Europe starts overhaul of creaky air traffic control systems
European researchers are working on a total reorganization of the region's air traffic control systems, many of which are as much as 50 years old.
The Spectrum Efficient Communication for Future Aeronautical Services (SECOMAS), project has been established to develop new air traffic communication technology for Europe's congested skies.
"Current communication systems have been in use since the 1960s and 1970s," says Jan Erik Håkegård of the Norwegian research institution SINTEF. "They will not be able to deal with the pressing need for greater capacity."
Pilots currently communicate verbally with air traffic controllers. But the aim is to digitize these communications, partly so that information can be made available to more people, including ground crews.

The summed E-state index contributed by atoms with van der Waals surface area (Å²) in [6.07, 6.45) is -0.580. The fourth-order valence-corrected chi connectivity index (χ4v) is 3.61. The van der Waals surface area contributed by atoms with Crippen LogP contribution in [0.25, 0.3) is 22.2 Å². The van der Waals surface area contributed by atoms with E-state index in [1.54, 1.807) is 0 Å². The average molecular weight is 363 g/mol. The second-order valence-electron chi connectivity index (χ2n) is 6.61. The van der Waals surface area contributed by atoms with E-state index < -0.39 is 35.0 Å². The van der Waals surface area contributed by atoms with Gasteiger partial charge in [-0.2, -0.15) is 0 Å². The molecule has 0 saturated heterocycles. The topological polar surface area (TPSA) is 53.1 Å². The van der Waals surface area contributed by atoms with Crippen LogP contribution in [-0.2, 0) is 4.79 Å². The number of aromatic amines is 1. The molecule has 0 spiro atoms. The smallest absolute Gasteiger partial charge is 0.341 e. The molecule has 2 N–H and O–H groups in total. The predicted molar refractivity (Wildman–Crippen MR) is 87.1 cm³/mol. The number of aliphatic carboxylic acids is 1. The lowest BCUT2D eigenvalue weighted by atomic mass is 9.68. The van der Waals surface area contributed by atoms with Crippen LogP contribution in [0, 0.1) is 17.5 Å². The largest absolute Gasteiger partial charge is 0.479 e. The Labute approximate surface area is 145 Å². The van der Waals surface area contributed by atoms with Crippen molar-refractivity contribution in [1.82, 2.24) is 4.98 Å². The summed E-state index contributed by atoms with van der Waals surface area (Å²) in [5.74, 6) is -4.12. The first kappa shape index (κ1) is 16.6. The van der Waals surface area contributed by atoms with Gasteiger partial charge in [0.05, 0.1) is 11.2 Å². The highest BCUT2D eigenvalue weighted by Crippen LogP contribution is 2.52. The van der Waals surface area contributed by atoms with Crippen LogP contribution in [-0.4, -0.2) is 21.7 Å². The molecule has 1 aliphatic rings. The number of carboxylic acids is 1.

"In the future, information will be largely digital and stored in an Internet cloud, and communication will function like an intranet," says Håkegård.
A set of digital services for pilots has already been developed, giving them information about the status of their aircraft, the location of other aircraft, what kind of weather to expect, and where they can fly to increase air traffic efficiency.
The result, says Håkegård, will be fewer delays, shorter flight times, and a better flow of information between airline and airport personnel.
"Travellers will probably not notice the changes much, which is exactly what we intend," he says.
"Passengers may even see prices drop a bit, and find that their journeys take less time overall, but by and large these factors won’t have a major impact on their experience. By contrast, if we didn’t carry out this upgrade, they would really feel it – the increased flight activity would mean sky-high prices and a large number of delays."
Mass production and gradual installation of the new technology will begin in 2014.